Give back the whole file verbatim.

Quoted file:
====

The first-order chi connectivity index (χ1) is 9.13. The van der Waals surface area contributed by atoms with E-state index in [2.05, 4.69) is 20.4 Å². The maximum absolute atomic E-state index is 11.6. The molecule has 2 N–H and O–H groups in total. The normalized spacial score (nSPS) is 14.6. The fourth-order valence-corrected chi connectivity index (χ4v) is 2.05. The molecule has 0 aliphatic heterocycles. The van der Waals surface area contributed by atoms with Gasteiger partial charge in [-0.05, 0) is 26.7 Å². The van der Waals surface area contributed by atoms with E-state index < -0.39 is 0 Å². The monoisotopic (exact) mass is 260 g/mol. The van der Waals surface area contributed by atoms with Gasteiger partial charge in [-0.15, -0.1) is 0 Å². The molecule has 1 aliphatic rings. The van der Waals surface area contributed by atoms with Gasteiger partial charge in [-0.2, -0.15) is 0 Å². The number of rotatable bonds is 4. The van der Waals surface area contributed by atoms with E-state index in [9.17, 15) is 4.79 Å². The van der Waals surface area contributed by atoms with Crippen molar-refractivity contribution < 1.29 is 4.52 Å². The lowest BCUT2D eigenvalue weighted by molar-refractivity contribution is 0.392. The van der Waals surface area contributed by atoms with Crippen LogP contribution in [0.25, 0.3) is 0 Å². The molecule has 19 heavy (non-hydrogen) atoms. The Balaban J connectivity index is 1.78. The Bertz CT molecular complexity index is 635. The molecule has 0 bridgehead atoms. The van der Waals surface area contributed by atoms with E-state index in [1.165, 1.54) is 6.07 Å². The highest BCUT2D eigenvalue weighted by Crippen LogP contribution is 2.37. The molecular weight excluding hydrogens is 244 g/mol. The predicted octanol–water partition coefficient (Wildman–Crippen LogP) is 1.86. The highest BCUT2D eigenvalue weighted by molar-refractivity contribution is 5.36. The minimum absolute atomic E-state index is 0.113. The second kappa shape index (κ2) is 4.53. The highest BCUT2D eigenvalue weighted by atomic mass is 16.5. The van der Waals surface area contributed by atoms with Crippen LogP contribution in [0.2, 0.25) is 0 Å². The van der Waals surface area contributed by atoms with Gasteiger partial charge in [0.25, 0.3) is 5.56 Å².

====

The first-order chi connectivity index (χ1) is 9.13. The van der Waals surface area contributed by atoms with E-state index in [2.05, 4.69) is 20.4 Å². The maximum absolute atomic E-state index is 11.6. The molecule has 2 N–H and O–H groups in total. The normalized spacial score (nSPS) is 14.6. The fourth-order valence-corrected chi connectivity index (χ4v) is 2.05. The molecule has 0 aliphatic heterocycles. The van der Waals surface area contributed by atoms with Gasteiger partial charge in [-0.05, 0) is 26.7 Å². The van der Waals surface area contributed by atoms with E-state index < -0.39 is 0 Å². The monoisotopic (exact) mass is 260 g/mol. The van der Waals surface area contributed by atoms with Gasteiger partial charge in [-0.15, -0.1) is 0 Å². The molecule has 1 aliphatic rings. The van der Waals surface area contributed by atoms with Gasteiger partial charge in [-0.2, -0.15) is 0 Å². The number of rotatable bonds is 4. The van der Waals surface area contributed by atoms with E-state index in [9.17, 15) is 4.79 Å². The van der Waals surface area contributed by atoms with Crippen molar-refractivity contribution < 1.29 is 4.52 Å². The lowest BCUT2D eigenvalue weighted by molar-refractivity contribution is 0.392. The van der Waals surface area contributed by atoms with Crippen LogP contribution in [0.25, 0.3) is 0 Å². The molecule has 19 heavy (non-hydrogen) atoms. The Balaban J connectivity index is 1.78. The Bertz CT molecular complexity index is 635. The molecule has 0 bridgehead atoms. The van der Waals surface area contributed by atoms with E-state index in [1.165, 1.54) is 6.07 Å². The highest BCUT2D eigenvalue weighted by Crippen LogP contribution is 2.37. The molecular weight excluding hydrogens is 244 g/mol. The predicted octanol–water partition coefficient (Wildman–Crippen LogP) is 1.86. The highest BCUT2D eigenvalue weighted by molar-refractivity contribution is 5.36. The minimum absolute atomic E-state index is 0.113. The second kappa shape index (κ2) is 4.53. The highest BCUT2D eigenvalue weighted by atomic mass is 16.5. The van der Waals surface area contributed by atoms with Crippen LogP contribution in [0.2, 0.25) is 0 Å². The van der Waals surface area contributed by atoms with Gasteiger partial charge in [0.25, 0.3) is 5.56 Å².